A Simple and Beautiful Sound Recorder. Hello Hello.. mic check 1..2..3…GO!..
We all have definitely used a sound recorder before. Now it’s time to make our own. You will also learn some new things along the way like how to store and delete files, etc. You’ll see that there is so much going in the background of a simple sound recorder. We will also separate business logic and the UI. I will use Flutter Bloc but should work with any state management technique you like.
This project is also available on GitHub.
The sound recorder should be as simple and sweet. We should get our work done with minimum taps as possible. For now, we will only make two screens.
- HomeScreen (usually with a BIG mic in the middle, where we record)
- Recordings List Screen (list all our recordings and hear them)
We need to start recording when the microphone button is pressed. Stop the recording when stop button is pressed. Save the file to a specific folder and hear our recordings.
Packages I’ll use
- record — To record through the microphone of our device
- just_audio — To play our recordings
- flutter_bloc — To handle our app’s state management
- permission_handler — To request and check necessary permissions
First we will look at record cubit and record state
When the user presses the microphone button startRecording() is called. Necessary permissions are first checked and recording is started.
Recordings are named with current milliseconds since epoch.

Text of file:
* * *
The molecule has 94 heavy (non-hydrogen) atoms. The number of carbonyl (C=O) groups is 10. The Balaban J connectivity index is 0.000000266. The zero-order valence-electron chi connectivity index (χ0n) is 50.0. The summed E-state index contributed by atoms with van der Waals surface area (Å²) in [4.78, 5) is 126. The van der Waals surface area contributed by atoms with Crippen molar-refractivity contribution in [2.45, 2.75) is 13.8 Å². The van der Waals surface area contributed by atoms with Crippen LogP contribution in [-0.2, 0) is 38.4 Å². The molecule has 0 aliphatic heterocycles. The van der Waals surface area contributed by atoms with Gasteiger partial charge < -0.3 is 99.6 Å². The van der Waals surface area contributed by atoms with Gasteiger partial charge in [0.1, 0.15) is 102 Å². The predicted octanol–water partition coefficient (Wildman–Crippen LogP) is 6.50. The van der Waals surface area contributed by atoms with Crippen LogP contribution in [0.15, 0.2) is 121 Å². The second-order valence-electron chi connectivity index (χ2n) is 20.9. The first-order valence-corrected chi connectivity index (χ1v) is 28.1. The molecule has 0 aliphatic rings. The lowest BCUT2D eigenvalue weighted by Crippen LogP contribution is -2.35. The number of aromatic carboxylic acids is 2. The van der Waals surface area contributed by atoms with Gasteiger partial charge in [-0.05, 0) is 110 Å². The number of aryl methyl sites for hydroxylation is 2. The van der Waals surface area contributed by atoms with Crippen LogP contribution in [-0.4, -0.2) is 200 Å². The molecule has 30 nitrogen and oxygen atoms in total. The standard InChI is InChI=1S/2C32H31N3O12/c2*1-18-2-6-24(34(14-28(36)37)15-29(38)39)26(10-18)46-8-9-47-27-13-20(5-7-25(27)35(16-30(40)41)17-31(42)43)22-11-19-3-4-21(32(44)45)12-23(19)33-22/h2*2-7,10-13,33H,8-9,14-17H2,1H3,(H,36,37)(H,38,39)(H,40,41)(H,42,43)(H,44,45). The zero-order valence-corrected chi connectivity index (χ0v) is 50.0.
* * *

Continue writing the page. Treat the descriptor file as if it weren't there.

For Example: - 162722255734.rn
File type I have used is .rn, because I am naming this app as “Rapid Note”. But you can use ‘.m4a’ or any file type of your choice. After this process RecordOn state is emitted.
Advantage of using different file types is that our recordings will not be played while listening our favorite songs. Audio player does not have any problem as long as its codec is supported.
When pressed the stop button stopRecording() is called. RecordStopped state is emitted.
The amplitudeStream gives us the amplitude dB value in doubles ranging from roughly -40 (silent) to 0(loud). This will help us show the audio visualizer when the recording is on.
Dart recognizes system files as FileSystemEntity. But we need more information of a recording file like its duration and the time it was recorded so we will create a Recording class. Since we are naming our files in milliseconds we can convert them to DateTime objects.
Recordings also need to be grouped according to days to view recordings of separate days. We will create a RecordingGroup class with will contain a DateTime property and a list of Recording instances.
Files cubit is used in recordings list screen. The getFiles() method is required to make instances of Recording and store them in state. If you wonder why we are using an audio player controller here. It’s just to get the file duration. The setPath() method returns Duration?.
Recordings are being stored as List<Recording> in the state. But we need them to be sorted according to dates to be able to view them nicely inside our screen. Here comes the sortedRecordings getter which returns RecordingGroups instances and does the work for us.
Our backend word is almost done. To be able to hear our recording we need to create the Audio Player Controller class.
All the backend work is done! Now it’s time to work on the UI.
I will implement some Dark Neumorphic Design in the screens.
When clicked on MY NOTES it will navigate to Recordings List Screen.
The Recordings list screen contains grouped recordings with record timing as their title and its duration in the trailing of the list tile. Recordings get deleted when swiped right or left using the Dismissible Widget.
When the waveform at the bottom nav bar is clicked the recording is stopped.
This is how we can create a basic sound recording app in Flutter.
Thank You for reading this. I have tried my best to keep it short. Feel free to contribute to this project and help others. Happy Fluttering!
You can check out the Github Repo of this project.
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